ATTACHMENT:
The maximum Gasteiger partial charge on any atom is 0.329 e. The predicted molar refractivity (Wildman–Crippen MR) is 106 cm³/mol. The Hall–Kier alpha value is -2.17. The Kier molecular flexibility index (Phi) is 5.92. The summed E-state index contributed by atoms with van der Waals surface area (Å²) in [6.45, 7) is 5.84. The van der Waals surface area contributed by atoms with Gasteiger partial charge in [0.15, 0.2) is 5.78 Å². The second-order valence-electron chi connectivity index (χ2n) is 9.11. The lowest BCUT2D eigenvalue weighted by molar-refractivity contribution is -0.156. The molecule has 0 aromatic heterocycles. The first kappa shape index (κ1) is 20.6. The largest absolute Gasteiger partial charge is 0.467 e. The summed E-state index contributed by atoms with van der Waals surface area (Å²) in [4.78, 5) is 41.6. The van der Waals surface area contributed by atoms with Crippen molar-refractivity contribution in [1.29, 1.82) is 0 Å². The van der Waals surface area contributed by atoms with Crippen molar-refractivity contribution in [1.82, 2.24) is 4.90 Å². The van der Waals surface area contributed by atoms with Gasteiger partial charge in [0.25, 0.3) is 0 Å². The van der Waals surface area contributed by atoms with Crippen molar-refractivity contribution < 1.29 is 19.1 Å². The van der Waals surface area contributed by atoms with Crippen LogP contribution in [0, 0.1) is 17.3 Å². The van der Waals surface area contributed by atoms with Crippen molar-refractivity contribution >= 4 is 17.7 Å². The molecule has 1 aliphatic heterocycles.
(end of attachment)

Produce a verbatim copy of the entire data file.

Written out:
The maximum Gasteiger partial charge on any atom is 0.329 e. The predicted molar refractivity (Wildman–Crippen MR) is 106 cm³/mol. The Hall–Kier alpha value is -2.17. The Kier molecular flexibility index (Phi) is 5.92. The summed E-state index contributed by atoms with van der Waals surface area (Å²) in [6.45, 7) is 5.84. The van der Waals surface area contributed by atoms with Gasteiger partial charge in [0.15, 0.2) is 5.78 Å². The second-order valence-electron chi connectivity index (χ2n) is 9.11. The lowest BCUT2D eigenvalue weighted by molar-refractivity contribution is -0.156. The molecule has 0 aromatic heterocycles. The first kappa shape index (κ1) is 20.6. The largest absolute Gasteiger partial charge is 0.467 e. The summed E-state index contributed by atoms with van der Waals surface area (Å²) in [4.78, 5) is 41.6. The van der Waals surface area contributed by atoms with Crippen molar-refractivity contribution in [1.29, 1.82) is 0 Å². The van der Waals surface area contributed by atoms with Crippen molar-refractivity contribution in [1.82, 2.24) is 4.90 Å². The van der Waals surface area contributed by atoms with Gasteiger partial charge in [0.25, 0.3) is 0 Å². The van der Waals surface area contributed by atoms with Crippen molar-refractivity contribution < 1.29 is 19.1 Å². The van der Waals surface area contributed by atoms with Crippen LogP contribution in [0, 0.1) is 17.3 Å². The van der Waals surface area contributed by atoms with Crippen molar-refractivity contribution >= 4 is 17.7 Å². The molecule has 1 aliphatic heterocycles.